Loading ...
Sorry, an error occurred while loading the content.

Re: [Pali] Digest Number 1301: Non-disputing the 5th precept.]

Expand Messages
  • nyanatusita
    Dear Yahoo group, Regarding the meaning of suuramerayamajjapamaada.thaana: I agree with Ole Pind s explanation. It is to be note however, that majja is related
    Message 1 of 95 , Aug 13 10:15 PM
    • 0 Attachment
      Dear Yahoo group,

      Regarding the meaning of suuramerayamajjapamaada.thaana: I agree with
      Ole Pind's explanation. It is to be note however, that majja is related
      to pamaada. Both are derived from the root mad: makes drunk,
      intoxicates, makes careless, etc. So the primary meaning of majja is not
      simply `alcohol', but ``intoxicant'' (for the lack of a better word in
      English). So I would rather translate: One abstains from the cause of
      carelessness, ie, intoxicants such as suraa and meraya. Majja would also
      include other intoxicant such as Marihuana, etc.

      In the Paatimokkha and Suttavibhan.ga of the Vinaya one finds a related
      rule which clearly indicates that the offence is in the drinking, not
      the drinking until one becomes drunk. It is not possible to give a
      literal translation of sura and merajja as the difference lies with the
      ingredients rather than the strength.

      Below is a copy of an analysis I made earlier. Read it in CSX+ font.

      Suràmerayapàne pàcittiyaü: In drinking alcoholic drink made of grain
      [-products] or fruit [and/or flower products], [there is a case]
      involving expiation.

      suràmerayapàne: in drinking alcoholic drink made of grains or (alcoholic
      drink made of) fruits, Nyanamoli: wines and spirits, Horner: fermented
      liquor and spirits; loc. sg. nt. genitive tappurisa cpd. containing a
      disjunctive dvanda cpd. = suràmeraya: alcoholic drink made of grains or
      alcoholic drink made of fruits; disjunctive dvanda cpd. = surà: mild or
      strong alcoholic drink made out of grains and/or grain-products: e.g.,
      beer, whiskey. See the Padabhàjana on this rule in Vin IV 110: ``Surà
      nàma piññhasurà påvasurà odanasurà kiõõapakkhittà sambhàrasaüyuttà. '' :
      ``Surà is surà made of flour, ... cakes, ... boiled rice, into which
      yeast has been thrown, (or) a combination of ingredients.''. Cf VvA 73
      and PED.
      + meraya: mild or strong alcoholic drink made out of flowers, fruits, or
      honey: e.g., wine, rum. ``Merayo nàma pupphàsavo phalàsavo madhvàsavo
      guëàsavo sambhàrasaüyutto.'' : ``Meraya is flower extract, fruit
      extract, honey extract, sugar extract or a combination of ingredients.''
      (Sàratthadãpanã-ñãkà (Myanmar III 79):
      ``Harãtakã-sàsapàdi-nànà-sambhàrehi saüyojità sambhàra-saüyuttà. ...
      Harãtakà-malaka-kañuka-bhaõóàdi-nànà-sambhàrànaü raso ciraparivàsito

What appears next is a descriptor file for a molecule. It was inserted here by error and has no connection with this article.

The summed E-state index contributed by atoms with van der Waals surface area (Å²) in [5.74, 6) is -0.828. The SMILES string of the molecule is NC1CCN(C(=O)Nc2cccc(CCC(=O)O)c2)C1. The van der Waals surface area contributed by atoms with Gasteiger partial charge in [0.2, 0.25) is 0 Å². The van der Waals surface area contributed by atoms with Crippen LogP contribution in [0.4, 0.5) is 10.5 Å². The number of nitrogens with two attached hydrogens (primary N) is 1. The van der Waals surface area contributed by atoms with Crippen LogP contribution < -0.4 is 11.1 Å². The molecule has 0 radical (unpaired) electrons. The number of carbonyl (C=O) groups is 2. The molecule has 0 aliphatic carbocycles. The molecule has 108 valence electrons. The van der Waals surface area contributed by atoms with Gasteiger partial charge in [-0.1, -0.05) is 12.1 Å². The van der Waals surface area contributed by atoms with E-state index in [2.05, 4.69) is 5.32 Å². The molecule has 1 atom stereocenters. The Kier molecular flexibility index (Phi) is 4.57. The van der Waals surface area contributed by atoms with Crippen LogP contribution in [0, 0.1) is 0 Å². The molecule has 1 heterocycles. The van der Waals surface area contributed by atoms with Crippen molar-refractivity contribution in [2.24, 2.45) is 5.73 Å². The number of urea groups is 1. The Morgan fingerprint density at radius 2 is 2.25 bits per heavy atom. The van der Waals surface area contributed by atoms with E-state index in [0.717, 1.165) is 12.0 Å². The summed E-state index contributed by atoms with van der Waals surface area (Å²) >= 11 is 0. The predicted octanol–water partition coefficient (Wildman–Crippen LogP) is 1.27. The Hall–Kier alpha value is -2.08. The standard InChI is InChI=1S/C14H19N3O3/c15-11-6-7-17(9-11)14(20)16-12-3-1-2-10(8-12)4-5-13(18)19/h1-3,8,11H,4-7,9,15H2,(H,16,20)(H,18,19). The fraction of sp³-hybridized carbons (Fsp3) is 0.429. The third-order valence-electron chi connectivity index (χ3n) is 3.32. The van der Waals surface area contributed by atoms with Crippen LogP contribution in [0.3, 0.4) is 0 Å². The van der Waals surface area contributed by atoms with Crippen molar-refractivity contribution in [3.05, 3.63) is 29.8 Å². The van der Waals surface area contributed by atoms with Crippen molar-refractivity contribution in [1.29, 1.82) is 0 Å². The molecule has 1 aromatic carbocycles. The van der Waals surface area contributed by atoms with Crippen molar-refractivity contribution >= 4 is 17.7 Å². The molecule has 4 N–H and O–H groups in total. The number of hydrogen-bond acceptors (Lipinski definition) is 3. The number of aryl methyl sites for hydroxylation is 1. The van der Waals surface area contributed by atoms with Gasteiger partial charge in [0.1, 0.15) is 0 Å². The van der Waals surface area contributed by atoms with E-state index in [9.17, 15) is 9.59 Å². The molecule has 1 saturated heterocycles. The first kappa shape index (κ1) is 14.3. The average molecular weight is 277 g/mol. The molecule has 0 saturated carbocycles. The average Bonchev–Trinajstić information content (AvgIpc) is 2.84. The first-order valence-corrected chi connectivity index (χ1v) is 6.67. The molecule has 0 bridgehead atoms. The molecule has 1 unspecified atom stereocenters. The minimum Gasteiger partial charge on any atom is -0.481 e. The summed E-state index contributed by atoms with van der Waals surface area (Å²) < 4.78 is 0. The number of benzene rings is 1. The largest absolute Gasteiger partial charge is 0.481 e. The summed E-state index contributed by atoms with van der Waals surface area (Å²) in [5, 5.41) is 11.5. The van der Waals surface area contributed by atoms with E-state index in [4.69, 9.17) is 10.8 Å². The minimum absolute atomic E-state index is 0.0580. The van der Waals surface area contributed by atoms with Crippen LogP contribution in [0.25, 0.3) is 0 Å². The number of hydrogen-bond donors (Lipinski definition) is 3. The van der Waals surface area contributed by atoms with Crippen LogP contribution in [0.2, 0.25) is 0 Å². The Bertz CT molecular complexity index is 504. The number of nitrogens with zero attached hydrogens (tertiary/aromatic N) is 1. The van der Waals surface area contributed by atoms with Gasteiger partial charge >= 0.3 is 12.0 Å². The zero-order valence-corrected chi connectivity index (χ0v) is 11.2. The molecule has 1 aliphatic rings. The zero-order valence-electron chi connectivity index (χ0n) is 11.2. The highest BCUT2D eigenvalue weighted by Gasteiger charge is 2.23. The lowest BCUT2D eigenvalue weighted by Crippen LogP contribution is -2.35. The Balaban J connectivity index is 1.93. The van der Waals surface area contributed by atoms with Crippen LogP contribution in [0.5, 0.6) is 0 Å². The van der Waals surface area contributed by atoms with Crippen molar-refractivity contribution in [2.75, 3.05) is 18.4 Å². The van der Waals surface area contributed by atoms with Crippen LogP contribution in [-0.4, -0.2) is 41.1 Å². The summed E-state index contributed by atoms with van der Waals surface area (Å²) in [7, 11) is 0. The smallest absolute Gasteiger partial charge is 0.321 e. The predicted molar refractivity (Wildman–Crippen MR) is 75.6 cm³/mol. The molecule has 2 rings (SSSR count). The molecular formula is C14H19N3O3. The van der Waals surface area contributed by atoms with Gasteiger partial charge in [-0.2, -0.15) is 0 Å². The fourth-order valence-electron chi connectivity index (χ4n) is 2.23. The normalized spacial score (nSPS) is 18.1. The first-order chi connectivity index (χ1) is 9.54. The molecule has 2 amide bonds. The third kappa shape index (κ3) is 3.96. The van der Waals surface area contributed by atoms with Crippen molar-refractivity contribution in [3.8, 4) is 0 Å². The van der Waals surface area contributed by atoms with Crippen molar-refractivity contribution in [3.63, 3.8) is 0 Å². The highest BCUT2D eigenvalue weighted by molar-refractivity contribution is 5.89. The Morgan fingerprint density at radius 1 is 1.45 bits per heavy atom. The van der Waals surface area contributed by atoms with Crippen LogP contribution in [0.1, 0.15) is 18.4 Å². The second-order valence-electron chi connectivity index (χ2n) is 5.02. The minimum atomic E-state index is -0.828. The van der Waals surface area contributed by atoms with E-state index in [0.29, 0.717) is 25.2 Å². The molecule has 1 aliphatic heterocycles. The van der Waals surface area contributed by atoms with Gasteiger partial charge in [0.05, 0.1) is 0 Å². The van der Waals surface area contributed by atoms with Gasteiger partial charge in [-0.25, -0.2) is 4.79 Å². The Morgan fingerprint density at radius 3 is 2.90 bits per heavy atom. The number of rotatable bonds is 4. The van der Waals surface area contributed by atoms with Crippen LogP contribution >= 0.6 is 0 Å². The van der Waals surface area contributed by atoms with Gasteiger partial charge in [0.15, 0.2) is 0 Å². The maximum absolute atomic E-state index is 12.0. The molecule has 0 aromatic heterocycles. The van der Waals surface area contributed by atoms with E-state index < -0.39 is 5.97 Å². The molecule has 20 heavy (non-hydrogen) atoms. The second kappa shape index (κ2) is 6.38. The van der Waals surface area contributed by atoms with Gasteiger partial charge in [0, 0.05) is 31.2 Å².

Cf PED.
      The Padabhàjana indicates that in Pali the distinction in names is due
      to the difference in ingredients, rather than the alcoholic strength or
      the process by which the drink is made as it is in the English language,
      therefore it is not possible to give a satisfactory translation with a
      single word. Cf BD II 385.
      + pàna: drinking; action-noun der. fr. pivati (√pà + a).

      I hope that this is of use.

      Bhikkhu Nyanatusita

      Dear Yong Peng,

      I thought that it would be of use to share some thoughts I had while
      reading your message about the 5th precept, in particular the last part.
      I am not sure what you exactly mean by the statement ``we are all aware
      that the most heinous crimes in history are being committed by sober
      men, not under the effect of alcohol or whatever''. Do you mean that
      heinous crimes _can_ be committed by sober men or that the most heinous
      crimes arenecessarily committed by sober men? I suppose you mean the
      former. However, in this case these ``sober'' men are psychopaths and
      not really ``sober'' in the sense of being in reality. If I remember
      correctly, most prisoners in the US are in prison because of drug
      related offences. Having seen the devasting effects of ``social
      drinking'' on close relatives and friends, etc, and having myself, as a
      layman, experienced the silly and dangerous things one does after
      drinking, I think that this precept is definitely tackling a very
      important social issue and very much ``in this world'' rather than out
      of it.
      O.K. not everybody does very stupid things after having had a beer or
      two, however, in the case that there is some dangerous or urgent issue
      coming up which requires sharp awareness at the time after one has had a
      beer or two, the split second decrease in reaction-speed and the lesser
      clariry of awareness due to the effect of alcohol might cause one not so
      save one's own or another's life. (This is an implication of
      pamaadathaana: ``cause for negligence''. I completely agree with Ole
      Pind's explanation of the term. Cf the use of .thaana in ``.thaanaso
      hetuso'') So many car accidents and other accidents are caused by people
      who have had a few social drinks.
      That ``Buddhists tend to highlight and emphasise the fifth precept as